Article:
Cayman Data Protection Law
1 August 2019
On 1 December 1997, the Council of the European Union (EU) adopted a resolution on a Code of Conduct for business taxation with the aim of reducing harmful tax competition practices. In 1998 the EU Code of Conduct Group (Business Taxation) (‘COCG’) was set up to assess tax measures and regimes that fall within the scope of the Code of Conduct for business taxation.
In 2017, the COCG investigated the tax policies of over 90 countries, both within and outside the EU. An in-depth screening process took place as part of the investigation, and jurisdictions were assessed against the following tax good governance criteria:
Jersey and Guernsey were both identified as cooperative tax jurisdictions. As part of the dialogue with the COCG, the Governments of Jersey and Guernsey made a number of commitments to address concerns raised in relation to a need for businesses to better demonstrate economic substance in the jurisdictions.
Jersey and Guernsey, along with the other Crown Dependencies, has committed to address these concerns by 31 December 2018. Proposals have been drafted in conjunction with the COCG and a public consultation has now been completed on legislation which will require entities undertaking specific income generating activities, to demonstrate that they have sufficient economic substance.
Jersey, Guernsey and the Isle of Man are working closely together to introduce consistent proposals.
The key features of the Jersey/Guernsey proposals
The proposals set out in the consultation document, state that all Jersey and Guernsey companies conducting ‘relevant activities’ will be required to demonstrate that there is:
In addition the proposals state that:
Relevant activities have been identified as the following:
The ways in which companies demonstrate their economic substance in the Island will vary depending on the type of relevant activities they conduct. For example a Fund Manager in Jersey/Guernsey may be required to evidence that the following activities are undertaken in Jersey/Guernsey:
By contrast, companies which purely hold equity investments will need to confirm they meet all applicable corporate law and tax filing requirements and where holding companies also conduct other ‘relevant activities’ they will additionally be subject to the requirements associated with that activity.
Substance requirements for Collective Investment Vehicles (CIVs) / Funds structured as companies in the Island are expected to be reduced as CIVs differ from other companies with geographically mobile income. The reduced substance requirements will be aligned with the regulatory framework in Jersey/Guernsey. Further information is expected to be released in due course.
The consultation document also sets out Jersey and Guernsey’s plan to work with the EU to ensure that legal and beneficial ownership information in relation to companies can be appropriately shared in a real-time or close to real time manner with tax and law enforcement authorities on a reciprocal basis.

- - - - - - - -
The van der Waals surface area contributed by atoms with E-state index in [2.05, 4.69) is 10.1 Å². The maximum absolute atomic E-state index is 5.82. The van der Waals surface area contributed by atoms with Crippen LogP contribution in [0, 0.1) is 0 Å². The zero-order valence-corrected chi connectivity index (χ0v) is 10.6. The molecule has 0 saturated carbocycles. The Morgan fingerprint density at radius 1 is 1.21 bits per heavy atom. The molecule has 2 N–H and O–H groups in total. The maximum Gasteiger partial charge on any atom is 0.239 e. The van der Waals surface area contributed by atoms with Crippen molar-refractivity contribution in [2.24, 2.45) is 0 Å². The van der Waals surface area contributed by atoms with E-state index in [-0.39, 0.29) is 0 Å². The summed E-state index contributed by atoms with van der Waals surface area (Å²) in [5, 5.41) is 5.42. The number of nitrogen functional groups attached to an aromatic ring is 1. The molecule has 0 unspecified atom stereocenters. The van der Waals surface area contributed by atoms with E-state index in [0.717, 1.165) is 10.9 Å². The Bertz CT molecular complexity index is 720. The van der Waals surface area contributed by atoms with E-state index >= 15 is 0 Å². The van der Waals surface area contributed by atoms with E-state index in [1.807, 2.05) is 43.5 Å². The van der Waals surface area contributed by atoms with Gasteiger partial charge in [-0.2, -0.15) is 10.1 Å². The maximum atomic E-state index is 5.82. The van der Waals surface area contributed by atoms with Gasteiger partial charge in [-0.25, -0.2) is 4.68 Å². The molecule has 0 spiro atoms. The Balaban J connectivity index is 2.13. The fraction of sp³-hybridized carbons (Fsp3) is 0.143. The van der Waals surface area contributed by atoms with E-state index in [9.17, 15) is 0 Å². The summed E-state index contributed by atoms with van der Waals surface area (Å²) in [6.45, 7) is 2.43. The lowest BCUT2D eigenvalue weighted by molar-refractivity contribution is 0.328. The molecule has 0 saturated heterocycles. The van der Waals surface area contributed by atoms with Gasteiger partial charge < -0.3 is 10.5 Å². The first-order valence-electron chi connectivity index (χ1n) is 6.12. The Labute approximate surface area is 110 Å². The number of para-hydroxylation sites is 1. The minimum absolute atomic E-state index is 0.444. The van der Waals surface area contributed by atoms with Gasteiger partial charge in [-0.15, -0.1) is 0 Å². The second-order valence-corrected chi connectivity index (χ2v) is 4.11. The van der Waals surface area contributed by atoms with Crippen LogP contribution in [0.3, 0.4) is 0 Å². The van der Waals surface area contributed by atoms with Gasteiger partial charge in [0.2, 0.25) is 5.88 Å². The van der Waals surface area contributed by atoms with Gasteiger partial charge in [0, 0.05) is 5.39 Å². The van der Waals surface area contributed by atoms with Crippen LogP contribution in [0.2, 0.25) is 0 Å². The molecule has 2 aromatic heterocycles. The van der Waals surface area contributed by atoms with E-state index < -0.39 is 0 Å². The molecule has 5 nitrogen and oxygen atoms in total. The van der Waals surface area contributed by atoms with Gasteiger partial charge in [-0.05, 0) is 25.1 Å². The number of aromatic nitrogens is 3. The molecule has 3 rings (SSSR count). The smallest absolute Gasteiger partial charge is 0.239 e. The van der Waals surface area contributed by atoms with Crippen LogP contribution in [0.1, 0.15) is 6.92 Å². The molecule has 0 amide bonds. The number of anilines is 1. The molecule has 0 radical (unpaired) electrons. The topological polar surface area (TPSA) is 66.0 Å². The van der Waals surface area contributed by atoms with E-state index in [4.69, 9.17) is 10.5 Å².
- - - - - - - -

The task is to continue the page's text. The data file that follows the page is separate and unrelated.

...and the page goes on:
In addition, Jersey and Guernsey plan to introduce legislation for mandatory disclosure of certain cross border transactions by 31 December 2019.
Implementation of the proposals
It is anticipated that the outlined proposals will apply for the 2019 tax year of assessment. It is further anticipated that the new requirements will primarily be introduced through the Income Tax Law, with the Comptroller overseeing compliance.
The 2019 corporate income tax return process will be enhanced to enable companies to report relevant information electronically and facilitate the Comptroller’s ability to oversee compliance. Companies carrying on relevant activities will be required to disclose the following in their tax returns:
It is expected that the Comptroller will enforce the new substance requirements via a formal hierarchy of sanctions for non-compliant companies with increasing severity of sanctions imposed for persistent non-compliance.
Whilst the proposals outlined above are significant, we believe that the majority of administered companies’ currently undertake practices in line with the proposals and it will be a matter of better evidencing the economic substance which already exists as opposed to overhauling the way in which companies conduct business in the Channel Islands.
That said, there are some critical details which are still unclear such as what will constitute ‘adequate levels of staffing and expenditure’ and how we evidence that the Board has ‘sufficient knowledge and expertise’. The Consultation Period closed on 31 August 2018 and we expect further clarity on these points to be released in the near future.
SANNE will be staying close to this matter and will work with our tax advisors over the coming weeks to ensure that an effective solution is offered to clients to ensure compliance with these new requirements in advance of the year-end deadline. A further communication will be made once the final legislation and accompanying guidance has been released.
Should you have any further questions please feel free to contact your SANNE contact. Click here to view the team.